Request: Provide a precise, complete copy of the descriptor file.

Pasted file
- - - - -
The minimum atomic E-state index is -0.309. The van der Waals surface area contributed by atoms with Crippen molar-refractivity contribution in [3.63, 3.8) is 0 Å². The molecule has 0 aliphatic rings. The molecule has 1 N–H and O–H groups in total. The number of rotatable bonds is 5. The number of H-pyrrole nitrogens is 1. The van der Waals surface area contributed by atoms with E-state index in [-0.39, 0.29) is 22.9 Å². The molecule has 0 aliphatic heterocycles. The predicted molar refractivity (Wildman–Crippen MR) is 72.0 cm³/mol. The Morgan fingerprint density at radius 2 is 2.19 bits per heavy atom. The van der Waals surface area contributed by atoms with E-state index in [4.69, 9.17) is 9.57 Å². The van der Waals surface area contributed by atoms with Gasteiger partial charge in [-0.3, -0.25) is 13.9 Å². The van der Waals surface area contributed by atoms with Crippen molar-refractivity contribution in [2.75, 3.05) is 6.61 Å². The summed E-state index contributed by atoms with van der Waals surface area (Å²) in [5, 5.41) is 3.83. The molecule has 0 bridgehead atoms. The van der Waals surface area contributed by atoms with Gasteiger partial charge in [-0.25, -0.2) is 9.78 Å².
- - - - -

The minimum atomic E-state index is -0.309. The van der Waals surface area contributed by atoms with Crippen molar-refractivity contribution in [3.63, 3.8) is 0 Å². The molecule has 0 aliphatic rings. The molecule has 1 N–H and O–H groups in total. The number of rotatable bonds is 5. The number of H-pyrrole nitrogens is 1. The van der Waals surface area contributed by atoms with E-state index in [-0.39, 0.29) is 22.9 Å². The molecule has 0 aliphatic heterocycles. The predicted molar refractivity (Wildman–Crippen MR) is 72.0 cm³/mol. The Morgan fingerprint density at radius 2 is 2.19 bits per heavy atom. The van der Waals surface area contributed by atoms with E-state index in [4.69, 9.17) is 9.57 Å². The van der Waals surface area contributed by atoms with Gasteiger partial charge in [-0.3, -0.25) is 13.9 Å². The van der Waals surface area contributed by atoms with Crippen molar-refractivity contribution in [2.75, 3.05) is 6.61 Å². The summed E-state index contributed by atoms with van der Waals surface area (Å²) in [5, 5.41) is 3.83. The molecule has 0 bridgehead atoms. The van der Waals surface area contributed by atoms with Gasteiger partial charge in [-0.25, -0.2) is 9.78 Å².